I often say I’m “too nice for my own good.” But what does that mean? I’ve touched briefly on what it means for my martial arts, but it also affects me in my day-to-day life. For me, it means that I tend to put other people’s concerns and needs well above my own, no matter how much it might inconvenience me or cause me to miss an opportunity. I’ll make sure someone else is happy before even considering my own needs. And while part of being a productive member of society is maintaining harmony, there is such thing as too much of a good thing.
Case in point: I recently had a friend call me with some computer troubleshooting issues. Now, being fairly tech-savvy and having worked in IT and A/V support, I have a pretty good working knowledge of computers. I couldn’t make sense of his problem over the phone, so I offered to make a house call. My friend was thankful of course, and we managed to fix the problem. But while in the car I started thinking: if I did this sort of thing for a living, would I be giving my skills away for free? And if not, does it make sense to do so?
One thing I learned going to school to study design (architecture in my case, but it holds for any creative field) is that the skill and talent it takes to “be creative” often goes unappreciated. You hear horror stories of young freelancers who are asked for samples or to do “spec work” without pay or any sort of contract. These people often end up sinking hours into projects that never end up paying. So one of the things our professors stressed to us is to never give our skills away for free. This has several purposes: it gets you paid for your expertise, and it makes sure your clients value your contribution.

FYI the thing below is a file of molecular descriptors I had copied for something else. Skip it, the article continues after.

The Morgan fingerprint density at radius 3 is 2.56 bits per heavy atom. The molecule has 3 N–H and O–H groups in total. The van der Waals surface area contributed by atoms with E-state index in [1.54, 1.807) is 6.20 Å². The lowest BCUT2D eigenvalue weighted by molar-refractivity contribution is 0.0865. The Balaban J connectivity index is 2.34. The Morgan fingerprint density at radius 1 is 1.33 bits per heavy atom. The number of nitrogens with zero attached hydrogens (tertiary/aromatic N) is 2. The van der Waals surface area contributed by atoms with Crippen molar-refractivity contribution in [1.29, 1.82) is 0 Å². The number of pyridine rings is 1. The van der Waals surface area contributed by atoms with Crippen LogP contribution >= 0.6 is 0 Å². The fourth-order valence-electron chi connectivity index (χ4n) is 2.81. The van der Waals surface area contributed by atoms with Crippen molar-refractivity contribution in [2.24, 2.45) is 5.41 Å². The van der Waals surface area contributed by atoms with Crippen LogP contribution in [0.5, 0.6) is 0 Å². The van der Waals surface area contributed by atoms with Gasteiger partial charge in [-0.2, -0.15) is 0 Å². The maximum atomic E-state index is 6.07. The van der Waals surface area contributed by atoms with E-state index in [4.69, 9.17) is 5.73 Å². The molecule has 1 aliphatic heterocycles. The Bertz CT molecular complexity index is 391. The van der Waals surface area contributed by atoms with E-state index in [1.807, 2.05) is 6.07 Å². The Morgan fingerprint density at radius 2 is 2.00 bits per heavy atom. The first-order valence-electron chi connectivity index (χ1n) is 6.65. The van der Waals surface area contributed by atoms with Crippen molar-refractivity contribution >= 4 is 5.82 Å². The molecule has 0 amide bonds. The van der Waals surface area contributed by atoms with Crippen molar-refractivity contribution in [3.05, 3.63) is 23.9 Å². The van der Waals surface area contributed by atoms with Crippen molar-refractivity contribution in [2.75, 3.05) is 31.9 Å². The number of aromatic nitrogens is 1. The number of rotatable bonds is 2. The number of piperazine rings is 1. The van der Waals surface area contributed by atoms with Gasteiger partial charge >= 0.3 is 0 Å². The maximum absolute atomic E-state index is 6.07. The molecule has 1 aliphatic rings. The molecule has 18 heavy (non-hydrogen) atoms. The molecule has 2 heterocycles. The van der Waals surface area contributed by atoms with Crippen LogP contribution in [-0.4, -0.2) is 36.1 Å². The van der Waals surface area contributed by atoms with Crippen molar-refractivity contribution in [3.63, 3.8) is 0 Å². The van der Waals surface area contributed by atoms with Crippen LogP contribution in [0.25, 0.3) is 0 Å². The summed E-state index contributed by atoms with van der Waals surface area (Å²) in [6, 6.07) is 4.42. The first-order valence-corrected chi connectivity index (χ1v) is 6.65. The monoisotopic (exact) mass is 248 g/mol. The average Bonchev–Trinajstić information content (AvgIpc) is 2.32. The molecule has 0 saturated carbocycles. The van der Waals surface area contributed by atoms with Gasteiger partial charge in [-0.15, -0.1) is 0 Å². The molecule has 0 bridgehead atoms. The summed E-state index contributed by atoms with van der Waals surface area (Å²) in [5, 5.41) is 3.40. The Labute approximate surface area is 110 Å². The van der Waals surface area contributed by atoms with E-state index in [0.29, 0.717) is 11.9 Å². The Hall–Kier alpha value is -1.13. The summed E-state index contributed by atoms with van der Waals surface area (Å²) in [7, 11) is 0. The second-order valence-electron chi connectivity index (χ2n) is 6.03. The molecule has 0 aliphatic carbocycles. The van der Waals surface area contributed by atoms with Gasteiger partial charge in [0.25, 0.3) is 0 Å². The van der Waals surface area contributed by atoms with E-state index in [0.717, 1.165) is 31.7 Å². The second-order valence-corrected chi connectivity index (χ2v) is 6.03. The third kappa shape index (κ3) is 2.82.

So in that light, why was I on my way over to a friend’s house, taking time out of my schedule, to do something that didn’t really benefit me that much? Why wasn’t I charging even a nominal fee to do what other people do professionally? Is it because I think I’m worthless? That last question may seem a bit hyperbolic, but it really is the central issue. If I don’t value myself and my own fields of expertise, how can I expect anyone else to?
All these thoughts went through my head, at a time when I’m finally feeling ready to consider looking for a better job. Since architecture doesn’t seem to be panning out, I need to look at other skills I possess, other ways I could make a market for myself, rather than trying to break into one that seems to be out of my reach. And the idea of freelance IT service is one I’ve toyed with in the past; even if people with my skills seem to be a dime a dozed from my point of view, clearly not everyone feels that way. Otherwise we’d all be solving our own computer problems.
So yeah. I guess improving my sense of self-worth is something to work on for the coming year. Maybe if I can value myself enough I can get other people to do the same. With money, even!